Seven days of hellComment on this story
Johannesburg - He had just a day to live. His family didn’t have the money to pay his kidnappers, and they said they would kill him if the ransom didn’t arrive.
But the 39-year-old Germiston, Ekurhuleni, resident managed to escape from the garage where he had been kept hostage for a week.
On Thursday, the man, who was too fearful to allow his name to be printed in The Star, stood outside the home in Lenasia Extension 10, telling police officers of his ordeal.
His smart blue shirt and grey pants were soiled, and a scraggy beard covered his face.
Tired and scared, he wanted to leave the scene, even though he was surrounded by policemen.
Police spokesman Lieutenant-Colonel Lungelo Dlamini explained how the man had driven to De Deur last Thursday, looking to buy a car.
He was in the street outside a car dealership when two men approached him. One of the men allegedly pointed a firearm at him and forced him to get into a car.
He was blindfolded, then tied up and driven to the house, where he was locked in a garage at the side of the dwelling.
There he spent a week, he told police, sleeping on the floor among boxes filled with clothes. He was given a bottle and plastic bag to urinate and defecate in.
Every day, he said, the wife of one of the kidnappers would bring him food. She also gave him a Bible.
Dlamini said the man waited until he heard his alleged kidnappers leave the house, when he pushed up a piece of the corrugated roof and climbed out.
Tshililo Dama, who lives nearby, said it was just before 9 in the morning when a man approached her asking for help.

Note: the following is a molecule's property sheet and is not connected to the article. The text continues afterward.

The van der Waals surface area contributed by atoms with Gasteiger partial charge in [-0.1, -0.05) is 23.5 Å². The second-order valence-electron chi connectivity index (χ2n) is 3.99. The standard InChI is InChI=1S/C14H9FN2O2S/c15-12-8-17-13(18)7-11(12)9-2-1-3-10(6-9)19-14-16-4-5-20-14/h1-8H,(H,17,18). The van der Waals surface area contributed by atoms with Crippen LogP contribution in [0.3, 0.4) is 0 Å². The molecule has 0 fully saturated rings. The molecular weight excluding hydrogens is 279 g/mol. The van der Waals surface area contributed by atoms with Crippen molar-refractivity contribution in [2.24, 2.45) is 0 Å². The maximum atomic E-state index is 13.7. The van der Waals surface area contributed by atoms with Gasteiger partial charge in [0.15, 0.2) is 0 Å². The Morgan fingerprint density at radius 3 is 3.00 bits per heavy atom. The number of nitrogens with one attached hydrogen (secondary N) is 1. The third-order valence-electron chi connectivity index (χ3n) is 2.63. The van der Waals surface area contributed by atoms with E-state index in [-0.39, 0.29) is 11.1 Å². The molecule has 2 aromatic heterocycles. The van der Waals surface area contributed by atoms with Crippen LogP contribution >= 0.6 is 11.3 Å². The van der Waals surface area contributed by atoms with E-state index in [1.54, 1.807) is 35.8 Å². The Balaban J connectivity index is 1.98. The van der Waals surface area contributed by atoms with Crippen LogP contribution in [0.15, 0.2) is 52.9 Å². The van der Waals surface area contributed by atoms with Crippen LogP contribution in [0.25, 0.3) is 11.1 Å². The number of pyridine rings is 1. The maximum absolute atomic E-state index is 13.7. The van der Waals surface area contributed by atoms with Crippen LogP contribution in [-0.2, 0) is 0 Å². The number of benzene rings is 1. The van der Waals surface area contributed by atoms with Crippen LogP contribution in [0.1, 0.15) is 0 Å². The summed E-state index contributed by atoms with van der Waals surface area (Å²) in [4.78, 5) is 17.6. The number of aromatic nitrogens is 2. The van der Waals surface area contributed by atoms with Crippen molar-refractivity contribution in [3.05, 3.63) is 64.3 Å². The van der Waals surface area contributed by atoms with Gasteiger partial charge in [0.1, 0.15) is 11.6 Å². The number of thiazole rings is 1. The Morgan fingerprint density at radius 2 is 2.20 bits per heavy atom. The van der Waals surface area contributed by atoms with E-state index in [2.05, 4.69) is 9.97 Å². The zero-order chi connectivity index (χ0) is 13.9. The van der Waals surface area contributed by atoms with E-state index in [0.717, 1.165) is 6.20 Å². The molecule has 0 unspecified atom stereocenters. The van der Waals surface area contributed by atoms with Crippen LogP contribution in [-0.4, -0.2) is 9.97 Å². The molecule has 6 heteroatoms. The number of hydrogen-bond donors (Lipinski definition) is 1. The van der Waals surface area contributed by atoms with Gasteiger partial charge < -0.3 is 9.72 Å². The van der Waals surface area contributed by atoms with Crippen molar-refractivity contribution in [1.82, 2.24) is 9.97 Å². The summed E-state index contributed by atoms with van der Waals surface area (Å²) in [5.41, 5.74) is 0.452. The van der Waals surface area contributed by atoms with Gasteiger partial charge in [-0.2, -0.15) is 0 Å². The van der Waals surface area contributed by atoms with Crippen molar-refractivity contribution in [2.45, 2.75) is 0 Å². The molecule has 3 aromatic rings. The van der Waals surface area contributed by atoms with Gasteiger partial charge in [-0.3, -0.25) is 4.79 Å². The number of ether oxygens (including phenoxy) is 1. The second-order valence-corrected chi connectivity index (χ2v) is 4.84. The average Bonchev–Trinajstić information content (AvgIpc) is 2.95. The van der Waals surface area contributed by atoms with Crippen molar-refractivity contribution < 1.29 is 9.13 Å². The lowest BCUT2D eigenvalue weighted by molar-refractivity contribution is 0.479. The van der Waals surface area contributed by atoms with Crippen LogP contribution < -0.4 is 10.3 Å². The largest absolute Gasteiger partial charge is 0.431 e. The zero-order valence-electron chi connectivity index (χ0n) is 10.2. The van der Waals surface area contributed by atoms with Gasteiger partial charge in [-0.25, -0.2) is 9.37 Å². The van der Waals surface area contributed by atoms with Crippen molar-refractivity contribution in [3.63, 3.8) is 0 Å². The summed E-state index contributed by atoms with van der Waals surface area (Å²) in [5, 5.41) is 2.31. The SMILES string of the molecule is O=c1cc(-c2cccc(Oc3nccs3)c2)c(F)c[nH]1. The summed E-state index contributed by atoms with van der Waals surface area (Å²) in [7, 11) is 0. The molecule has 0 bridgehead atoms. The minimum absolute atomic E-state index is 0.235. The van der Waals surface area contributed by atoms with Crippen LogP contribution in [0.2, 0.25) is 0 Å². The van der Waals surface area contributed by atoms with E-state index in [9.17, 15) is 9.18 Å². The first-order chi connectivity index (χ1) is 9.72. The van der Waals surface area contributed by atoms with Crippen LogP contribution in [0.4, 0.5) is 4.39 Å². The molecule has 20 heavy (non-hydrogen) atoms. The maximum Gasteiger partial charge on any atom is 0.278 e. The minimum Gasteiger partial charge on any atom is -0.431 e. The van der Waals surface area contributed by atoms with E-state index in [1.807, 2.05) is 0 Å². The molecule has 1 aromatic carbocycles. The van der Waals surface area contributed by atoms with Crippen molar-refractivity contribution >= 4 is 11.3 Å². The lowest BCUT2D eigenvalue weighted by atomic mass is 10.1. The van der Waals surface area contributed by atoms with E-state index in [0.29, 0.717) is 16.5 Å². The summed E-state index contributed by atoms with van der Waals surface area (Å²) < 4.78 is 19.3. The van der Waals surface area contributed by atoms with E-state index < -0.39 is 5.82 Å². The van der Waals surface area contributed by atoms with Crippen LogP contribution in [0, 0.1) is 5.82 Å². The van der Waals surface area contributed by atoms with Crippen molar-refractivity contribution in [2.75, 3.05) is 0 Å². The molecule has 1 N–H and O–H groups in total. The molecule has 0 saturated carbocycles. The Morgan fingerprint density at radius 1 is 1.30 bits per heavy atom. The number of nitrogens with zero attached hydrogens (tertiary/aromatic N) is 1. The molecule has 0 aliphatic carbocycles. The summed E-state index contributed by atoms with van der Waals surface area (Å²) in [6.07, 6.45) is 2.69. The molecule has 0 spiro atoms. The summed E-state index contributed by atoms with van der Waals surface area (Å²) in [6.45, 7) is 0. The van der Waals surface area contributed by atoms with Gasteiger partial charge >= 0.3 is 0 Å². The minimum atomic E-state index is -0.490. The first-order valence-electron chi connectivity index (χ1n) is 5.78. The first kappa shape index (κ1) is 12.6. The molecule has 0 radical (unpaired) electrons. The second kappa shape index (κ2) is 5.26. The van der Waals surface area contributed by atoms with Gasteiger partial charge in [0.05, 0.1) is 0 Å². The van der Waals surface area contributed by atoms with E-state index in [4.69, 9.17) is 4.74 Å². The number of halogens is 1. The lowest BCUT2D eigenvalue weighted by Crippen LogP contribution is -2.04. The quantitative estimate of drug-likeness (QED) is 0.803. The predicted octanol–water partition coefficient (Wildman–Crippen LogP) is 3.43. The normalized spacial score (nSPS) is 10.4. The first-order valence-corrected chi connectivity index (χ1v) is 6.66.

“He said ‘help me please, I need the police’. I asked him for what, and he told me he had been kidnapped for seven days. He was shaken,” Dama said.
She said she took him to her friend Anna Nchai’s house, where they called the police.
“He told us the kidnappers wanted his family to transfer a ransom today at a Shoprite store. They told him if the money didn’t come, they would inject him.
“We don’t know what (kind of) injection, but we think they meant to kill him,” she said.
Dama said nobody on the road knew the people who lived in the house. There were a large number of occupants in the house, and they were considered rich because of the fancy cars they drove and the parties they threw.
“We heard they were diamond dealers, and they are even involved in a court case,” said a neighbour, Elizabeth Hloele.
The victim’s brother, Vusi (not his real name), said he and his mother received a call last week from a man saying they had kidnapped his brother.
“They first asked for R45 000, but then kept on changing their minds, and said that if we transferred R10 000, they would let my brother go,” Vusi said.
They wanted R40 000 on Thursday – which was their final decision, they told him.
He spoke to his brother on the phone, and each time he would cry and beg for help.
“We felt so bad. We didn’t have the money. He has children,” Vusi said.
The family opened a case of kidnapping in Germiston, but didn’t know what to do.
Vusi said he felt relieved to see his brother on Thursday. His brother told him that the kidnappers had taken him to a river and threatened to throw him in.
Dlamini said eight people had been arrested in the house. A child, whose mother was arrested, was also taken away by the police.
Two of the suspects were men and six women.
Dlamini said only one of the men was identified as the kidnapper, and another suspect was being sought.